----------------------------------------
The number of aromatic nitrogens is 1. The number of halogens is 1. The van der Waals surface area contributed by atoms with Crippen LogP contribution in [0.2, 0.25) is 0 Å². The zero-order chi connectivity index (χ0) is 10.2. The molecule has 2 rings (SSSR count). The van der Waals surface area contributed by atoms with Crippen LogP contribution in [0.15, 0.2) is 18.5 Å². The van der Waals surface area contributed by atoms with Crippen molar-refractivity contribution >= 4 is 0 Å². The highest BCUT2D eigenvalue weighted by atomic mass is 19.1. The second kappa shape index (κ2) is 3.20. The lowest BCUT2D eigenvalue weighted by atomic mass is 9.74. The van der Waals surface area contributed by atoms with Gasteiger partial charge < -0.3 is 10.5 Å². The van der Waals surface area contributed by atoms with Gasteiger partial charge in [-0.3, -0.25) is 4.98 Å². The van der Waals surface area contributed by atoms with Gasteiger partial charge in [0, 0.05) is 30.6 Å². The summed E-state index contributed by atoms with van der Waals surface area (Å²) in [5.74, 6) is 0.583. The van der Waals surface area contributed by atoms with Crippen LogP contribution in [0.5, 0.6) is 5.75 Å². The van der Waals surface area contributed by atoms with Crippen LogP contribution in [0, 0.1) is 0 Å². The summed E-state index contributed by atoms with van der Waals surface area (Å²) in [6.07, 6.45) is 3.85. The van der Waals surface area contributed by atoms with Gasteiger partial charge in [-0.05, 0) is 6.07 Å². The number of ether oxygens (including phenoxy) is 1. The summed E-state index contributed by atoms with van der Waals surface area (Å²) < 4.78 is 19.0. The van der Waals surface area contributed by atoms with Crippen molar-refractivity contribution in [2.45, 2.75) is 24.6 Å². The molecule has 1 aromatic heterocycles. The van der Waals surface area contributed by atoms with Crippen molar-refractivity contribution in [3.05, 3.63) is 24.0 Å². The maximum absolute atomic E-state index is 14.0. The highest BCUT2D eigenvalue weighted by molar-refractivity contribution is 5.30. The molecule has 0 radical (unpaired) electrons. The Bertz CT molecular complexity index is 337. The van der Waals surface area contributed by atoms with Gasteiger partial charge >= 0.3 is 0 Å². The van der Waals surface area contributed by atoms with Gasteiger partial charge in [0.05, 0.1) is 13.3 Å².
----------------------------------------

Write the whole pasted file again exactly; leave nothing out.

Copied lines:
The number of aromatic nitrogens is 1. The number of halogens is 1. The van der Waals surface area contributed by atoms with Crippen LogP contribution in [0.2, 0.25) is 0 Å². The zero-order chi connectivity index (χ0) is 10.2. The molecule has 2 rings (SSSR count). The van der Waals surface area contributed by atoms with Crippen LogP contribution in [0.15, 0.2) is 18.5 Å². The van der Waals surface area contributed by atoms with Crippen molar-refractivity contribution >= 4 is 0 Å². The highest BCUT2D eigenvalue weighted by atomic mass is 19.1. The second kappa shape index (κ2) is 3.20. The lowest BCUT2D eigenvalue weighted by atomic mass is 9.74. The van der Waals surface area contributed by atoms with Gasteiger partial charge < -0.3 is 10.5 Å². The van der Waals surface area contributed by atoms with Gasteiger partial charge in [-0.3, -0.25) is 4.98 Å². The van der Waals surface area contributed by atoms with Gasteiger partial charge in [0, 0.05) is 30.6 Å². The summed E-state index contributed by atoms with van der Waals surface area (Å²) in [5.74, 6) is 0.583. The van der Waals surface area contributed by atoms with Crippen LogP contribution in [0.5, 0.6) is 5.75 Å². The van der Waals surface area contributed by atoms with Crippen LogP contribution in [0, 0.1) is 0 Å². The summed E-state index contributed by atoms with van der Waals surface area (Å²) in [6.07, 6.45) is 3.85. The van der Waals surface area contributed by atoms with Gasteiger partial charge in [-0.05, 0) is 6.07 Å². The number of ether oxygens (including phenoxy) is 1. The summed E-state index contributed by atoms with van der Waals surface area (Å²) < 4.78 is 19.0. The van der Waals surface area contributed by atoms with Crippen molar-refractivity contribution in [2.45, 2.75) is 24.6 Å². The molecule has 1 aromatic heterocycles. The van der Waals surface area contributed by atoms with Crippen molar-refractivity contribution in [3.05, 3.63) is 24.0 Å². The maximum absolute atomic E-state index is 14.0. The highest BCUT2D eigenvalue weighted by molar-refractivity contribution is 5.30. The molecule has 0 radical (unpaired) electrons. The Bertz CT molecular complexity index is 337. The van der Waals surface area contributed by atoms with Gasteiger partial charge >= 0.3 is 0 Å². The van der Waals surface area contributed by atoms with Gasteiger partial charge in [0.05, 0.1) is 13.3 Å².